And before the actors even get to set, the director needs to understand the film's characters to communicate their personalities and struggles to the costume designer. Both before and during filming, the director works with the Hair and Makeup and special effects departments to perfect the details of the storytelling. 

And yes, the director decides where to put the camera. There are an infinite number of ways to make a shot look cool or beautiful, but there's usually one best way to shoot a scene when you remember than every shot should be motivated by what the scene is trying to convey. What's motivating the camera placement and movement can be practical - like, if you need to show someone driving, we need to see who it is, and also see that they're in a car. 

But how the director decides to use the camera can also help us understand something about the character or the themes of the film more deeply. Starting in pre-production, the director and cinematographer work together to design the shot list. They'll usually work with a storyboard artist to illustrate what the shots will look like and work off of the storyboards as a reference. 

They can do this before the locations are nailed down, and it's possible to work on it even before the actors are cast, because what determines how a film is shot is that blueprint we talked about before: the script. Just like every line of dialogue, every shot should convey new information to the audience.

We should be able to watch a film with the sound off and still be able to get what's going on. We should be able to know things like who our protagonist is, what they want, what's standing in their way, and how they feel.

  Post-Production (7:05)

Once we know what to tell the actors and where to set the camera, there's still one huge job left for the director: post-production. Just like all the other creative leads, the director needs to communicate the story with the editor and composers in order to tell the best version of the story.

The editing process introduces the final layer of discovery for the director. The director is the guiding force in uncovering the answers right up until the final cut. What the best version of the story is, depends on the director and the film. While a director leads their team in unlocking that best version, they're also the decision makers.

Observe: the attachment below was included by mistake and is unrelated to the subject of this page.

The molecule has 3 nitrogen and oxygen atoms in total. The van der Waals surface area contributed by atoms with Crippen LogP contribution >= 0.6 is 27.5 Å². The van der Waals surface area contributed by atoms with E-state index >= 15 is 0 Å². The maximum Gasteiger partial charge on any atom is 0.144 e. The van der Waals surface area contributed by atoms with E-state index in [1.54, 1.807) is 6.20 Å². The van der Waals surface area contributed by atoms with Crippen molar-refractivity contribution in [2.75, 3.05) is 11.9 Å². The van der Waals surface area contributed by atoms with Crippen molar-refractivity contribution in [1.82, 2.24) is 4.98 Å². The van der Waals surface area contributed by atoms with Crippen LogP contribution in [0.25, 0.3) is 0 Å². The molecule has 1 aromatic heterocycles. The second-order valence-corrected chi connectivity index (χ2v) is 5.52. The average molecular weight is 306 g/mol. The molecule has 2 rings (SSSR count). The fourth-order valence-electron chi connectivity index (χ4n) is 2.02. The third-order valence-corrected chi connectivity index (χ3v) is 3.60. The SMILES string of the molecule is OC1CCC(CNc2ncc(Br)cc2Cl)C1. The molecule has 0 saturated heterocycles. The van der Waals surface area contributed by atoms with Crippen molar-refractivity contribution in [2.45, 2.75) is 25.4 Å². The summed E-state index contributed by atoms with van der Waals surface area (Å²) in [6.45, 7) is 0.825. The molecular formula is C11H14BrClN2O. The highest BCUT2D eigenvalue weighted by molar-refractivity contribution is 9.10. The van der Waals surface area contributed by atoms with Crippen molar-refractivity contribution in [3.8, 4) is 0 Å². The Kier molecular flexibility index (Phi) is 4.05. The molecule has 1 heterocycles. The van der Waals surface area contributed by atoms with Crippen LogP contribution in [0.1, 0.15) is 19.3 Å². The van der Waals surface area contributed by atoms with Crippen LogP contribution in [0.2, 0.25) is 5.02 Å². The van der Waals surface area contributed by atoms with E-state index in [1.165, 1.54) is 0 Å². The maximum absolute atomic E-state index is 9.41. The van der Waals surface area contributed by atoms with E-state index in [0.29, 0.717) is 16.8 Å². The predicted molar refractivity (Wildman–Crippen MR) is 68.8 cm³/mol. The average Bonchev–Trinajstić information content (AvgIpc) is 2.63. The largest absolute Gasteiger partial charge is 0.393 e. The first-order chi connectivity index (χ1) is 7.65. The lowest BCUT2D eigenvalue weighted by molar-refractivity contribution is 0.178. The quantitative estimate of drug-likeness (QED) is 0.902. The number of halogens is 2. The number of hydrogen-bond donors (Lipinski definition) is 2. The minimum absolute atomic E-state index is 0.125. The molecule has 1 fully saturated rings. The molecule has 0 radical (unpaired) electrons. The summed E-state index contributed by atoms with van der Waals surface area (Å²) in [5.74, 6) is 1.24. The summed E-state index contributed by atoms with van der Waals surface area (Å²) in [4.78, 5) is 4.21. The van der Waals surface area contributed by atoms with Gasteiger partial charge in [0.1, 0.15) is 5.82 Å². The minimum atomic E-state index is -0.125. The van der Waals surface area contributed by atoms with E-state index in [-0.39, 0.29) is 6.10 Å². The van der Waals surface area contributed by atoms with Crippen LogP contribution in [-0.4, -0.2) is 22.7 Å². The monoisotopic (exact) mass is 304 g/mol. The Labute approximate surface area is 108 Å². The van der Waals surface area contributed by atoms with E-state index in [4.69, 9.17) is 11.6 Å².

They're holding the whole film in their heads, and actors, cinematographers, designers, editors, and composers all give the director options they think are the right answers for the film. Then, the director chooses which are the best. Depending on the size of the production, the director might not be the one calling action or cut, but the director is always the one who says, "Yes, that's what I want." 

  Review and Credits (7:54)

Today, we explored the director's role as a leader and creative guide for everyone else working on the film. We learned that the director must have a strong vision and be able to communicate it clearly. And we talked about how one of the director's most important jobs is creating the safe space for the rest of the team to do their creative work. One of those people is the cinematographer, who we'll talk about next time. 

Crash Course Film Production is produced in association with PBS Digital Studios. You can head over to their channel, check out a playlist of their amazing shows, like Eons, PBS Infinite Series, and PBS Space Time. This episode of Crash Course was filmed in the Dr. Cheryl C. Kinney Crash Course Studio with the help of all these nice people. And our amazing graphics team is Thought Cafe.